The total cost of the project would be about $4 billion Cdn, including work on freeway interchanges, customs plazas in both countries and infrastructure work.

The new bridge will have six lanes and border inspection on both sides of the Detroit River, Raitt previously said.

The U.S. has yet to announce funding for its customs plaza in Detroit. Watson was mum on the progress of that facility.

Officials said Monday that the biggest hurdles now are time and procuring resources.

The Ambassador Bridge, privately owned by Matty Moroun, is 85 years old and has four lanes.

Originally posted by CBC News

Purchase of first U.S. properties for new border bridge close

The Windsor Star
Dave Battagello

Detroit’s city council is being asked to approve the sale of 301 properties needed for a new border crossing bridge to Windsor.

They will be the first properties acquired on the U.S. side if Detroit council approves the request by emergency manager Kevyn Orr, as expected within the next 10 days.

The properties are largely vacant, “tax-reverted” parcels with a total price tag of $1.4 million.

The state of Michigan would be the new owner of the properties, which the Canadian government would buy from it for the $2.1-billion Detroit River International Crossing project. Ottawa has budgeted $631 million over the next two years for the project, including the land purchases.

Canada has committed to paying Michigan’s share of the project cost, up to $550 million, to buy land and build a feeder road linking the bridge plaza in Detroit to the I-75 freeway.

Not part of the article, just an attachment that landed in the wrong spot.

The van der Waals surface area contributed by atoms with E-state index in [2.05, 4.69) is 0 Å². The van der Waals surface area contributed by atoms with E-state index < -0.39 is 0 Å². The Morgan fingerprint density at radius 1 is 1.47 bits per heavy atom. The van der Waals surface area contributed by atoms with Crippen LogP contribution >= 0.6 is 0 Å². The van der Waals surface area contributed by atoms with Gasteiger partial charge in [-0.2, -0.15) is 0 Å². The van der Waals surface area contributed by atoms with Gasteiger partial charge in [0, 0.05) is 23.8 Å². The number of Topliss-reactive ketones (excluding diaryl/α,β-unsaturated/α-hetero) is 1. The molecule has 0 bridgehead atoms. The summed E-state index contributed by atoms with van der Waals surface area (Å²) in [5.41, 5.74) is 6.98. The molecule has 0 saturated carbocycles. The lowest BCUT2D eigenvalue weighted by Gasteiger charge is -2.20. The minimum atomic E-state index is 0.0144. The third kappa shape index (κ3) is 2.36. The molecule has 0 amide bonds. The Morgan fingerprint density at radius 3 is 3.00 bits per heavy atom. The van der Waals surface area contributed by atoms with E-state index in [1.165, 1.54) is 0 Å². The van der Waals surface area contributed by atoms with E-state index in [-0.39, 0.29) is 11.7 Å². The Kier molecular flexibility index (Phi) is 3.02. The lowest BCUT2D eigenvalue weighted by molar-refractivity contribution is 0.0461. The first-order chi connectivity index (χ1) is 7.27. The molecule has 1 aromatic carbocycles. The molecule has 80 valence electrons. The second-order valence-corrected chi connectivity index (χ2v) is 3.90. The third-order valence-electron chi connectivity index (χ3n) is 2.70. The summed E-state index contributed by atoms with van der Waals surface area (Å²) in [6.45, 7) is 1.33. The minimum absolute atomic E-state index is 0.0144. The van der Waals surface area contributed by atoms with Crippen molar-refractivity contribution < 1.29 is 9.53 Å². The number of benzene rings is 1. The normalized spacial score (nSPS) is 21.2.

The government expects to recoup its investment through tolls.

The Windsor-Detroit Detroit Bridge Authority was established last month to get the project moving. It has already staged a handful of meetings and has plans to establish an office in Windsor and begin hiring about three dozen staff in the coming weeks.

“The WDBA continues to work with our Michigan colleagues to advance this important project,” said authority CEO Michael Cautillo said Thursday. “All involved are encouraged that the issue will be considered by Detroit’s council.”

The DRIC bridge, scheduled to open in 2020, will link the downriver industrial communities of Brighton Beach in Windsor and Delray in Detroit.

Nearly all property required on the Canadian side for the project has been acquired by Transport Canada.

In total, there are roughly 1,000 residential and commercial properties that need to be expropriated and purchased for the bridge, plaza and feeder roads in Delray.

It is anticipated the overall cost for those properties will be about $300 million — roughly the same amount spent in Windsor to buy land for the $1.4-billion Herb Gray Parkway.

The parkway – the new border feeder highway that will link with the DRIC bridge – is expected to be completed late next year.

Originally posted by The Windsor Star

Orr asks Detroit council to approve $1.4M land sale for bridge to Canada

Detroit emergency manager Kevyn Orr resubmitted an order to city council today to sell 301 city-owned properties for $1.4 million for the new international bridge from Detroit to Windsor.